Single aerosol trapping with an annular beam

improved particle localisation

Richard D. Dear, Daniel R. Burnham, Michael D. Summers, David McGloin, Grant A. D. Ritchie

    Research output: Contribution to journalArticle

    10 Citations (Scopus)

    Abstract

    In this paper we explore the trapping of aerosol droplets using an annular beam, formed by blocking the central portion of a Gaussian beam, and quantify the improvements over conventional Gaussian beam traps. Recent work on the modelling of single aerosol dynamics within an optical tweezer trap [Burnham et al., Journal of the Optical Society of America B, 2011, 28, 2856-2864] has indicated that the use of annular beams can allow smaller droplets to be trapped, which we experimentally verify. We also demonstrate that annular beams allow droplets to be trapped at higher powers, and with reduced axial displacement with increasing power, than Gaussian beams. We confirm these results, due to a reduction in the axial scattering forces, using this theoretical model. Finally back focal plane interferometry is used to determine the axial and lateral trap stiffnesses for a series of droplets, showing a significant increase in the axial : lateral trap stiffness ratio from 0.79 +/- 0.04 to 1.15 +/- 0.04 when an annular beam is used.

    Original languageEnglish
    Pages (from-to)15826-15831
    Number of pages6
    JournalPhysical Chemistry Chemical Physics
    Volume14
    Issue number45
    DOIs
    Publication statusPublished - 2012

    Cite this

    Dear, Richard D. ; Burnham, Daniel R. ; Summers, Michael D. ; McGloin, David ; Ritchie, Grant A. D. / Single aerosol trapping with an annular beam : improved particle localisation. In: Physical Chemistry Chemical Physics. 2012 ; Vol. 14, No. 45. pp. 15826-15831.
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    abstract = "In this paper we explore the trapping of aerosol droplets using an annular beam, formed by blocking the central portion of a Gaussian beam, and quantify the improvements over conventional Gaussian beam traps. Recent work on the modelling of single aerosol dynamics within an optical tweezer trap [Burnham et al., Journal of the Optical Society of America B, 2011, 28, 2856-2864] has indicated that the use of annular beams can allow smaller droplets to be trapped, which we experimentally verify. We also demonstrate that annular beams allow droplets to be trapped at higher powers, and with reduced axial displacement with increasing power, than Gaussian beams. We confirm these results, due to a reduction in the axial scattering forces, using this theoretical model. Finally back focal plane interferometry is used to determine the axial and lateral trap stiffnesses for a series of droplets, showing a significant increase in the axial : lateral trap stiffness ratio from 0.79 +/- 0.04 to 1.15 +/- 0.04 when an annular beam is used.",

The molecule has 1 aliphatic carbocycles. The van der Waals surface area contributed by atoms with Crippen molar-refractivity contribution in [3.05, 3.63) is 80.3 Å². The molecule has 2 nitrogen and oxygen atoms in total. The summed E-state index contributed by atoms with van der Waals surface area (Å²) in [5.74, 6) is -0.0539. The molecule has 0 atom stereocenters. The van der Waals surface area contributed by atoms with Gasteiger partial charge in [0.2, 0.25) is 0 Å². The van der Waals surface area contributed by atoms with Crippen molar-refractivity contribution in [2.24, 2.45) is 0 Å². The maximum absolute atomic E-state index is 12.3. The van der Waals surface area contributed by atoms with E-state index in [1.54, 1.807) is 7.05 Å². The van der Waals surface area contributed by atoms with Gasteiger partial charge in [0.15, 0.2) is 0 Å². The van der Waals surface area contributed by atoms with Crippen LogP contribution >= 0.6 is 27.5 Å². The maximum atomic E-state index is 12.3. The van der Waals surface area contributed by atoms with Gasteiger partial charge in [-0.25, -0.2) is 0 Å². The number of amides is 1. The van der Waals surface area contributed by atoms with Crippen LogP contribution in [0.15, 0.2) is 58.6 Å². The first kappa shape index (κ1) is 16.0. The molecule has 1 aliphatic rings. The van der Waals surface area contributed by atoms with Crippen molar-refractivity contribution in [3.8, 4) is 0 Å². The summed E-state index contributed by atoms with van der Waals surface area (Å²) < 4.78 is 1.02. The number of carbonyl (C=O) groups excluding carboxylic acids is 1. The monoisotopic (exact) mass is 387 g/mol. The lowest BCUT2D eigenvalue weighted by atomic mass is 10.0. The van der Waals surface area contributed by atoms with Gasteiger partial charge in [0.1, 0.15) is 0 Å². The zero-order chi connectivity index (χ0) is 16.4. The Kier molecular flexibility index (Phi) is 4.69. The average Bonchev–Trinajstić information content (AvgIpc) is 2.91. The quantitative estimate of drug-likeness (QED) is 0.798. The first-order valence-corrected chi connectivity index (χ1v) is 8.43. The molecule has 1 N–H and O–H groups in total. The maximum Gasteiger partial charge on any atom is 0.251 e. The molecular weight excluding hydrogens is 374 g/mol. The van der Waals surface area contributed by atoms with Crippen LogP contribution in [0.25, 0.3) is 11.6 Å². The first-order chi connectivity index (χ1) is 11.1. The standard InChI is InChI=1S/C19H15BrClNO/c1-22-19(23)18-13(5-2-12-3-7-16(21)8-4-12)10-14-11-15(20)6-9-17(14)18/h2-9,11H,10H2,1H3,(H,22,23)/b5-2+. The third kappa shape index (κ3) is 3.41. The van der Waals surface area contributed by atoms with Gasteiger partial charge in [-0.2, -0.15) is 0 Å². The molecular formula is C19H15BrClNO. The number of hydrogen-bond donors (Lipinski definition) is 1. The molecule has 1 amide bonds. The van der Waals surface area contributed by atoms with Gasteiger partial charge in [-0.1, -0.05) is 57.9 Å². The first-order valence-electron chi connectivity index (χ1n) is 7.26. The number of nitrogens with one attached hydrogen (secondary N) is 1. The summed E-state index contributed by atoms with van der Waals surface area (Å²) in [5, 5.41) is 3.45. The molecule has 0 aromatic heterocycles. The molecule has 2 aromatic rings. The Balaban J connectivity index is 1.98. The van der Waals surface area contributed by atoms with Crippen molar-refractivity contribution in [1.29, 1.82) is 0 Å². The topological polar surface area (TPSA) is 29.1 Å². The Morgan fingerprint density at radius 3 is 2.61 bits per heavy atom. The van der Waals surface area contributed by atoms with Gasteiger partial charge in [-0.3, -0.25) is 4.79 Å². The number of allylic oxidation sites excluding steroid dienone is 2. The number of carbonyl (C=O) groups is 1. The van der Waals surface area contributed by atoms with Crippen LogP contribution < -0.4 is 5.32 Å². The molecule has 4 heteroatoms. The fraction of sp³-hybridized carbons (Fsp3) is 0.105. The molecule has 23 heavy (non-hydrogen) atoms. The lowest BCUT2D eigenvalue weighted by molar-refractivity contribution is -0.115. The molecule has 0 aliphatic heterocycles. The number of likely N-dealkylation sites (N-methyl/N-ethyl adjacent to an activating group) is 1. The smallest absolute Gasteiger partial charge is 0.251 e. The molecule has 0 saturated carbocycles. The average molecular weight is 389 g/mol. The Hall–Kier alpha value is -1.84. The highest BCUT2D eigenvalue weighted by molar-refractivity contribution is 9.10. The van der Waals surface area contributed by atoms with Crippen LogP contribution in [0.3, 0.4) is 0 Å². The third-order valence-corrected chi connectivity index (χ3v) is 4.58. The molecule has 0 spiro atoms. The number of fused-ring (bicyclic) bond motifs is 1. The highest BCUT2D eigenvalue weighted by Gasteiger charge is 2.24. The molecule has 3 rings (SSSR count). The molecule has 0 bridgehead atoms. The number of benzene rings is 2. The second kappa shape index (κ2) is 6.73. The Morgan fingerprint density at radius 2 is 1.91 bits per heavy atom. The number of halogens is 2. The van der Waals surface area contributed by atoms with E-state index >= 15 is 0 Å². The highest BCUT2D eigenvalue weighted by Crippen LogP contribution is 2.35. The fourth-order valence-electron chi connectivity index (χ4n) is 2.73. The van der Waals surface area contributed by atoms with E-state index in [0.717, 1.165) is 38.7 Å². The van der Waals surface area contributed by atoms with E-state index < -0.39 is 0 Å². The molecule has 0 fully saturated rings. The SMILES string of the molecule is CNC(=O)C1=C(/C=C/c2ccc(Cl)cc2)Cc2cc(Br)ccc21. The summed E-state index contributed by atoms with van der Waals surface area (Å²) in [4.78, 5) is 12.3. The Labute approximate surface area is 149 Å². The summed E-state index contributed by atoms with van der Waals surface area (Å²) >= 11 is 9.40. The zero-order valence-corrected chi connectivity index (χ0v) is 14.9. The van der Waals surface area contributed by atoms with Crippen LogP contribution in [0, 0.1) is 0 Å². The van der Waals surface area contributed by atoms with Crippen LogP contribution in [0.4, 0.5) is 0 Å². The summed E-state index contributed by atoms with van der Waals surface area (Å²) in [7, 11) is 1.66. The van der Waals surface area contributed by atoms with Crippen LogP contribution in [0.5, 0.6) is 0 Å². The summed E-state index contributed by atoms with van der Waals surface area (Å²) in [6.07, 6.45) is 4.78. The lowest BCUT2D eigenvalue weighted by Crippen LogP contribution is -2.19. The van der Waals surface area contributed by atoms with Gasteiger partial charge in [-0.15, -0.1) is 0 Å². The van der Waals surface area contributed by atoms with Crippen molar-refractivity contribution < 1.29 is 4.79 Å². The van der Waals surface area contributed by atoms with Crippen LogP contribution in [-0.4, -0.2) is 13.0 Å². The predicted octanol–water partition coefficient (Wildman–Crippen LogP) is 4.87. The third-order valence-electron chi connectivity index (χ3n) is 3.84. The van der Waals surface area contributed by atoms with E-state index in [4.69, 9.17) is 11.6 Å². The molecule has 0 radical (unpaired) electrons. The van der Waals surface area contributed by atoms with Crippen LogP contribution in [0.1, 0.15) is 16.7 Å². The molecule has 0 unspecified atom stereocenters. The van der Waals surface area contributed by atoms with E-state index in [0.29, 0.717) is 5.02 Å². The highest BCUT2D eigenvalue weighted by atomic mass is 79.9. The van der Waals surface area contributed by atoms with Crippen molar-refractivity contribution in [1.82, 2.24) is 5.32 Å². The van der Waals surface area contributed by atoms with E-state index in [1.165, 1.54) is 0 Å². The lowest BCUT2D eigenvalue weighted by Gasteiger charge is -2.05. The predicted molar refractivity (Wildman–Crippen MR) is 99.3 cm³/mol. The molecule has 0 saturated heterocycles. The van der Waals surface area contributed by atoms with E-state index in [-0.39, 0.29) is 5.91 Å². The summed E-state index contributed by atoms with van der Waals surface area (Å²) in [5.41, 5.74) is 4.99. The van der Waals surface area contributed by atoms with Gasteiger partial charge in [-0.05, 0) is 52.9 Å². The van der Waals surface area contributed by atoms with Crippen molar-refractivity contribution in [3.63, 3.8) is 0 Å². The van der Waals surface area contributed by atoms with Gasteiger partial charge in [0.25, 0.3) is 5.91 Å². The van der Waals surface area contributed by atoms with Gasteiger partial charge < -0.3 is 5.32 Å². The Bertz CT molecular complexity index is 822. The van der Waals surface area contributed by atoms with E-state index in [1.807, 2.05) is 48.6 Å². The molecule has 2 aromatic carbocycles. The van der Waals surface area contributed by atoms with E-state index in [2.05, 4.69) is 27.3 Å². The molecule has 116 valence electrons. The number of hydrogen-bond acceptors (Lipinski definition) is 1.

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    Single aerosol trapping with an annular beam : improved particle localisation. / Dear, Richard D.; Burnham, Daniel R.; Summers, Michael D.; McGloin, David; Ritchie, Grant A. D.

    In: Physical Chemistry Chemical Physics, Vol. 14, No. 45, 2012, p. 15826-15831.

    Research output: Contribution to journalArticle

    TY - JOUR

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    T2 - improved particle localisation

    AU - Dear, Richard D.

    AU - Burnham, Daniel R.

    AU - Summers, Michael D.

    AU - McGloin, David

    AU - Ritchie, Grant A. D.

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    AB - In this paper we explore the trapping of aerosol droplets using an annular beam, formed by blocking the central portion of a Gaussian beam, and quantify the improvements over conventional Gaussian beam traps. Recent work on the modelling of single aerosol dynamics within an optical tweezer trap [Burnham et al., Journal of the Optical Society of America B, 2011, 28, 2856-2864] has indicated that the use of annular beams can allow smaller droplets to be trapped, which we experimentally verify. We also demonstrate that annular beams allow droplets to be trapped at higher powers, and with reduced axial displacement with increasing power, than Gaussian beams. We confirm these results, due to a reduction in the axial scattering forces, using this theoretical model. Finally back focal plane interferometry is used to determine the axial and lateral trap stiffnesses for a series of droplets, showing a significant increase in the axial : lateral trap stiffness ratio from 0.79 +/- 0.04 to 1.15 +/- 0.04 when an annular beam is used.

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